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But I am not ignorant of what Apollodorus the Athenian has said of the Delians, that they supplied all who came to their sacred ceremonies with the assistance of cooks and table-setters; and from their actions they were named Magis and Gongylis;—since, says Aristophanes, they furnished them at these banquets with round barley-cakes, (γόγγυλαι μάζαι,) as if they had been women. And even to this very day some of them are called Chœraci, and Amni, and Artysilai, and [p. 277] Sesami, and Artusitragi, and Neocori, and Icthyboli. And of the women, some are called Cuminanthæ. But all are called by one common name Eleodytæ, because they attend on the kitchen tables, and minister at the festivals. For ἔλεος means a kitchen or cook's table. Homer says—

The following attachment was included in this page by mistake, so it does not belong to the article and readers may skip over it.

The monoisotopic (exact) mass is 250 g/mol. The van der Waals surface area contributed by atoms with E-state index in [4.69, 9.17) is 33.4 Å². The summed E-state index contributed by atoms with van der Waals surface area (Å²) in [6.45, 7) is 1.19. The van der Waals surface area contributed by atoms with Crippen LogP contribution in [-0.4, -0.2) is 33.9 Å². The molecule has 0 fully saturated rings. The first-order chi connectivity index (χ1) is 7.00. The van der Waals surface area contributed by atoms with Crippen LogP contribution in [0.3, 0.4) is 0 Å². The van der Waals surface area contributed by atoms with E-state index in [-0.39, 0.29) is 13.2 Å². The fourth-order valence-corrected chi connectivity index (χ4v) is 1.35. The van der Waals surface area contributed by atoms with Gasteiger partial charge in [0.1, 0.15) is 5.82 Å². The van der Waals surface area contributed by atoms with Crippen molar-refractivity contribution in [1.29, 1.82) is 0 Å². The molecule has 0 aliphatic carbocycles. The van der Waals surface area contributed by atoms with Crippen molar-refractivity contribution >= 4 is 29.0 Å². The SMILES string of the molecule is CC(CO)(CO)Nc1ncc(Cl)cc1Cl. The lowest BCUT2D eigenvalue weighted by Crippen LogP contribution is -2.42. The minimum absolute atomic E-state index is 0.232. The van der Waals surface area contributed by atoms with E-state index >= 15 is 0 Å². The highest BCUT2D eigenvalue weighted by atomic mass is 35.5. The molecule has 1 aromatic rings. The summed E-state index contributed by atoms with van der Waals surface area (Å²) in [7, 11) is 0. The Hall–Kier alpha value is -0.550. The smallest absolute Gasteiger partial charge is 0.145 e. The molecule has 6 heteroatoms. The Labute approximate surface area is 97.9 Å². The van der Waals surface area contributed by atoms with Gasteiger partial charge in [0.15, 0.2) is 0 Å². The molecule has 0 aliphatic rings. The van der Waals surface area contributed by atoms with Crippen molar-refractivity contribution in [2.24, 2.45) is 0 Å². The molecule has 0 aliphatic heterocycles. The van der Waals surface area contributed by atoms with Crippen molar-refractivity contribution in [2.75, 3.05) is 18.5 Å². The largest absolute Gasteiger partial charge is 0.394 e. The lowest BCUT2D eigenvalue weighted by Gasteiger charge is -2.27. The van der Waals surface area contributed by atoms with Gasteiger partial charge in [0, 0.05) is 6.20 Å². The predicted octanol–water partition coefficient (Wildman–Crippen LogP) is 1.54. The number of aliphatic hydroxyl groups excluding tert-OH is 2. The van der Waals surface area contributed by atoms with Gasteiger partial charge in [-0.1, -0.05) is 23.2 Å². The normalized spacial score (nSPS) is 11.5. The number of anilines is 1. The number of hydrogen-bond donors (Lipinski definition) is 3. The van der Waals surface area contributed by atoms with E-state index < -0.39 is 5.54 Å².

But when he roasted the meat, and placed it ἐν ἐλεοισῖν.
On which account, also, Polycraton the son of Crithon, a Rhenæan, when instituting a prosecution against hem, did not call them Delians, but inscribed his action “against the whole body of the Eleodytæ.” And the law of the Amphictyons commands the Eleodytæ to provide water; meaning by Eleodytæ the table-setters, and all attendants of that sort. But Criton the comic poet, in his Busy-body, calls the Delians the parasites of the god, in these lines—
When we had forced this great Phœnician,
The master of a well-provided purse,
Though captain of the ship, to stay in harbour,
And * * * two ships
To come to Delos from Piræus' port;
He heard from all men that this place alone
Seem'd to have three good things for a parasite,
A well-stored market, a large population
From every country, and the native Delians,
Themselves a tribe of parasites of the god.

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